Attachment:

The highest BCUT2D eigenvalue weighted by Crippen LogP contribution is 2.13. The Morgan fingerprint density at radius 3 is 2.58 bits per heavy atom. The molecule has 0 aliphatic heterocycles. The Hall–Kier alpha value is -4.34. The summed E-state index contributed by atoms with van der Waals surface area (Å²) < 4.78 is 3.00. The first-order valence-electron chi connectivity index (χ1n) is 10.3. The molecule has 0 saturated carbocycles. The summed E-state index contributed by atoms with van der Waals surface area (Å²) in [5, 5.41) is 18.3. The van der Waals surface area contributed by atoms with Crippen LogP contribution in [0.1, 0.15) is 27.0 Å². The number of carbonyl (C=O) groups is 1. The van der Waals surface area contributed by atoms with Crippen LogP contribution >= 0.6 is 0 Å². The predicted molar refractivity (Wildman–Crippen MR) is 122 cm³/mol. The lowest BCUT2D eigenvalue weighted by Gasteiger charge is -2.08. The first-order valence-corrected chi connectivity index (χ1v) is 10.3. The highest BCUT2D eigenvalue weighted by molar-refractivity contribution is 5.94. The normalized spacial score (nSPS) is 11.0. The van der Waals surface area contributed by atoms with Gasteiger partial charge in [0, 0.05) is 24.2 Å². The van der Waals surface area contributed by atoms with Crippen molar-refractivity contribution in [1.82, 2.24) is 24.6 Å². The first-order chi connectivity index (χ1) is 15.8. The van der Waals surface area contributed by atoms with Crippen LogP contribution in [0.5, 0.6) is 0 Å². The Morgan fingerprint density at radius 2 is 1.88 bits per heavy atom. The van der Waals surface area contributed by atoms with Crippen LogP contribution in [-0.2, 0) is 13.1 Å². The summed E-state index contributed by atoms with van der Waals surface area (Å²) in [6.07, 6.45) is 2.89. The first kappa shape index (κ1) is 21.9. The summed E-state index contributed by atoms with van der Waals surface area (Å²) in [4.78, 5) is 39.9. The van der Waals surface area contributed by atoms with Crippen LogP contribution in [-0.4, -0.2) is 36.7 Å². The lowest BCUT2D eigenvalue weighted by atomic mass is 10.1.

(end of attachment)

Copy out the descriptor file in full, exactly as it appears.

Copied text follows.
The highest BCUT2D eigenvalue weighted by Crippen LogP contribution is 2.13. The Morgan fingerprint density at radius 3 is 2.58 bits per heavy atom. The molecule has 0 aliphatic heterocycles. The Hall–Kier alpha value is -4.34. The summed E-state index contributed by atoms with van der Waals surface area (Å²) < 4.78 is 3.00. The first-order valence-electron chi connectivity index (χ1n) is 10.3. The molecule has 0 saturated carbocycles. The summed E-state index contributed by atoms with van der Waals surface area (Å²) in [5, 5.41) is 18.3. The van der Waals surface area contributed by atoms with Crippen LogP contribution in [0.1, 0.15) is 27.0 Å². The number of carbonyl (C=O) groups is 1. The van der Waals surface area contributed by atoms with Crippen LogP contribution >= 0.6 is 0 Å². The predicted molar refractivity (Wildman–Crippen MR) is 122 cm³/mol. The lowest BCUT2D eigenvalue weighted by Gasteiger charge is -2.08. The first-order valence-corrected chi connectivity index (χ1v) is 10.3. The highest BCUT2D eigenvalue weighted by molar-refractivity contribution is 5.94. The normalized spacial score (nSPS) is 11.0. The van der Waals surface area contributed by atoms with Gasteiger partial charge in [0, 0.05) is 24.2 Å². The van der Waals surface area contributed by atoms with Crippen molar-refractivity contribution in [1.82, 2.24) is 24.6 Å². The first-order chi connectivity index (χ1) is 15.8. The van der Waals surface area contributed by atoms with Crippen LogP contribution in [0.5, 0.6) is 0 Å². The Morgan fingerprint density at radius 2 is 1.88 bits per heavy atom. The van der Waals surface area contributed by atoms with Crippen LogP contribution in [-0.2, 0) is 13.1 Å². The summed E-state index contributed by atoms with van der Waals surface area (Å²) in [6.07, 6.45) is 2.89. The first kappa shape index (κ1) is 21.9. The summed E-state index contributed by atoms with van der Waals surface area (Å²) in [4.78, 5) is 39.9. The van der Waals surface area contributed by atoms with Crippen LogP contribution in [-0.4, -0.2) is 36.7 Å². The lowest BCUT2D eigenvalue weighted by atomic mass is 10.1.